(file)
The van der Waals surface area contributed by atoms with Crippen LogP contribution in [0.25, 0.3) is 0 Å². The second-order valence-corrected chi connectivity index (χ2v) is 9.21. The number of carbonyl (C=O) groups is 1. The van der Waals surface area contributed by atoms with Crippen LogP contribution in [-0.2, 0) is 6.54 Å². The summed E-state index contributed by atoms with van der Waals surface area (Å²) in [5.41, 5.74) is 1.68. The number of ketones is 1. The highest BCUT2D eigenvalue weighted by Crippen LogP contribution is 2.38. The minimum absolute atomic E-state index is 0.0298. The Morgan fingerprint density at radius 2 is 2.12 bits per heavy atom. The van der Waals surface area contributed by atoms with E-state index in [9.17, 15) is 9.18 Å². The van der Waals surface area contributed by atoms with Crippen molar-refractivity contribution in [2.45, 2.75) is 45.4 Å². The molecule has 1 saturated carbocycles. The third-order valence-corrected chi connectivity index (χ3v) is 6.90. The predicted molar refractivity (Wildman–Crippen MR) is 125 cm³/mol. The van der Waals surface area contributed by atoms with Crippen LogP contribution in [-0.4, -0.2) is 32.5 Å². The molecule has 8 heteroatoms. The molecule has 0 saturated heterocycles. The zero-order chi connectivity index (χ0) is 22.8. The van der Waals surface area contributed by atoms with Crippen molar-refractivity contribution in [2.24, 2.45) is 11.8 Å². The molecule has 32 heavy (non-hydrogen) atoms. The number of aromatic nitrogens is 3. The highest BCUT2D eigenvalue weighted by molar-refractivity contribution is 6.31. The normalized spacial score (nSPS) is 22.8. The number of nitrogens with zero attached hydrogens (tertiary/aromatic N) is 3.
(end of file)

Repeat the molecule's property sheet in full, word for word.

The van der Waals surface area contributed by atoms with Crippen LogP contribution in [0.25, 0.3) is 0 Å². The second-order valence-corrected chi connectivity index (χ2v) is 9.21. The number of carbonyl (C=O) groups is 1. The van der Waals surface area contributed by atoms with Crippen LogP contribution in [-0.2, 0) is 6.54 Å². The summed E-state index contributed by atoms with van der Waals surface area (Å²) in [5.41, 5.74) is 1.68. The number of ketones is 1. The highest BCUT2D eigenvalue weighted by Crippen LogP contribution is 2.38. The minimum absolute atomic E-state index is 0.0298. The Morgan fingerprint density at radius 2 is 2.12 bits per heavy atom. The van der Waals surface area contributed by atoms with E-state index in [9.17, 15) is 9.18 Å². The van der Waals surface area contributed by atoms with Crippen molar-refractivity contribution in [2.45, 2.75) is 45.4 Å². The molecule has 1 saturated carbocycles. The third-order valence-corrected chi connectivity index (χ3v) is 6.90. The predicted molar refractivity (Wildman–Crippen MR) is 125 cm³/mol. The van der Waals surface area contributed by atoms with Crippen LogP contribution in [-0.4, -0.2) is 32.5 Å². The molecule has 8 heteroatoms. The molecule has 0 saturated heterocycles. The zero-order chi connectivity index (χ0) is 22.8. The van der Waals surface area contributed by atoms with Crippen molar-refractivity contribution in [2.24, 2.45) is 11.8 Å². The molecule has 32 heavy (non-hydrogen) atoms. The number of aromatic nitrogens is 3. The highest BCUT2D eigenvalue weighted by molar-refractivity contribution is 6.31. The normalized spacial score (nSPS) is 22.8. The number of nitrogens with zero attached hydrogens (tertiary/aromatic N) is 3.